They raise a few points relevant to distinguishing meaningful customer requirements for the software :

    • An example of a license (Sun’s JDK 1.3) that violates OSD criteria #6 (“No discrimination against fields of endeavor”) by stating the software  “… is not designed, licensed or intended for use in the design, construction, operation or maintenance of any nuclear facility."  (For most folks for whom an OSI cert might be a desirable characteristic, IMO this violation is probably likely to be something of a trivial one in terms of relevance to actual usage scenarios…)
    • The importance for customers who intend to treat OSS as a “black box”—meaning not themselves making any modification or even reviewing code—of the OSS product’s community, since the customer will in this case plans to  be dependent on the community:  “If the community is small and stagnant, it is less likely that the software will evolve, that it will be well tested, or that there will be available support."
    • Conversely, they note the importance for customers who intend to treat OSS as a “white box”—meaning changing code and managing the derivative work themselves—of  characteristics of the code itself rather than the community: “sometimes the source is the only documentation that is provided. Some consider this to be enough. Linus Torvalds, the creator of Linux, has said, "Show me the source." Yet if this were the case, there would be no need for Unified Modeling Language (UML), use cases, sequence diagrams, and other sorts of design documentation. Gaining competency in the OSS component without these additional aids can be difficult.”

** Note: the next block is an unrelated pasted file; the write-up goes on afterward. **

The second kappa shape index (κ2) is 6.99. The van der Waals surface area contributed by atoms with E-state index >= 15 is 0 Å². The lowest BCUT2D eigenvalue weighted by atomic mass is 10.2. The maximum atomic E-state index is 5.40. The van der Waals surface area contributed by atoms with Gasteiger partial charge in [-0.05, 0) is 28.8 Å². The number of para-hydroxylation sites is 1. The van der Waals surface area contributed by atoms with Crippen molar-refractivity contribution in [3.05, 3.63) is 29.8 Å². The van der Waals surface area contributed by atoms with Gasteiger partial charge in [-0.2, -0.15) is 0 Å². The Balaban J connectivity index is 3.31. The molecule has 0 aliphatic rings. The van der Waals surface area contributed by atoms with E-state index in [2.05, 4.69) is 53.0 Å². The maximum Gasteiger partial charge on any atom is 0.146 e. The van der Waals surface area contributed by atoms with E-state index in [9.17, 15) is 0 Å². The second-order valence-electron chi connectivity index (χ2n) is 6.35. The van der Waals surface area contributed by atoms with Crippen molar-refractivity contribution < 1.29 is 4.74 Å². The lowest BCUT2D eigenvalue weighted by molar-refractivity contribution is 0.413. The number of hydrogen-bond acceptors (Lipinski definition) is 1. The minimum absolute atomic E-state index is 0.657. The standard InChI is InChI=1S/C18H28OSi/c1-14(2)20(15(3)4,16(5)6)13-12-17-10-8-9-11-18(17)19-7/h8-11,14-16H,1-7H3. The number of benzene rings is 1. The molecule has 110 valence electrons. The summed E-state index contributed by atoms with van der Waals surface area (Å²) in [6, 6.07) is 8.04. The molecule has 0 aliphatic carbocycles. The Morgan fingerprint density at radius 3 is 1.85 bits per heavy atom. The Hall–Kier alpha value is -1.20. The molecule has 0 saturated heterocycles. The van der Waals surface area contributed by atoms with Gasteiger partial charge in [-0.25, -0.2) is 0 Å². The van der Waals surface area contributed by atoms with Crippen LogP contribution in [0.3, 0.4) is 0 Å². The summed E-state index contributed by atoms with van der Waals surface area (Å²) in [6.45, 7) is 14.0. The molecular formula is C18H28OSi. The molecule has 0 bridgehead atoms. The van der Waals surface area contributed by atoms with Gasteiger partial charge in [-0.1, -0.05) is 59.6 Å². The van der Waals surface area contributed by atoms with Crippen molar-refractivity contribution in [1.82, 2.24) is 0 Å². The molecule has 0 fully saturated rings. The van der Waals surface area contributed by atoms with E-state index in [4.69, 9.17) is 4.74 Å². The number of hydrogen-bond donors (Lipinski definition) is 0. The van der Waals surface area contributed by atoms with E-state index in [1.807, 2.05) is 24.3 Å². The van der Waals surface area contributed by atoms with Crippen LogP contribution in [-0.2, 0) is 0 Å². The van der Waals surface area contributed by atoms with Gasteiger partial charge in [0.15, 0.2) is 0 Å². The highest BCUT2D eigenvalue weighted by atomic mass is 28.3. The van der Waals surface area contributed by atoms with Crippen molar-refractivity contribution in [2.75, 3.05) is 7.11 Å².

The authors of the report conclude that:

OSS [is] a viable source of components from which to build systems. However, we are not saying that OSS should be chosen over other systems simply because the software is open source.  Rather, like COTS [commercial off-the shelf software] and CSS [closed-source software], OSS should be selected and evaluated on its merits…Caveat emptor (let the buyer beware): the [software] product should be chosen based on the mission needs of the system and the needs of the users who will be the ultimate recipients.

To me, reading the discussion thread and then mulling over the SEI’s examples bring me right back to what gets me out of bed every (work) day:  there is rich field of inquiry about what makes software successful for its developers and  users.   Neither any one commercial vendor nor organization has it all figured out and trademarked yet—if caveat emptor is good advice to keep in mind, salus populi suprema lex esto  (“the welfare of the people shall be the supreme law “) is a good motto to live by.

(Incidentally, SEI authors Chuck Weinstock and Scott  Hissam revisit some of the findings and analysis in the SEI report in a chapter in a great new book Perspectives on Free and Open Source Software (MIT Press) –I’ll blog more about the book soon.)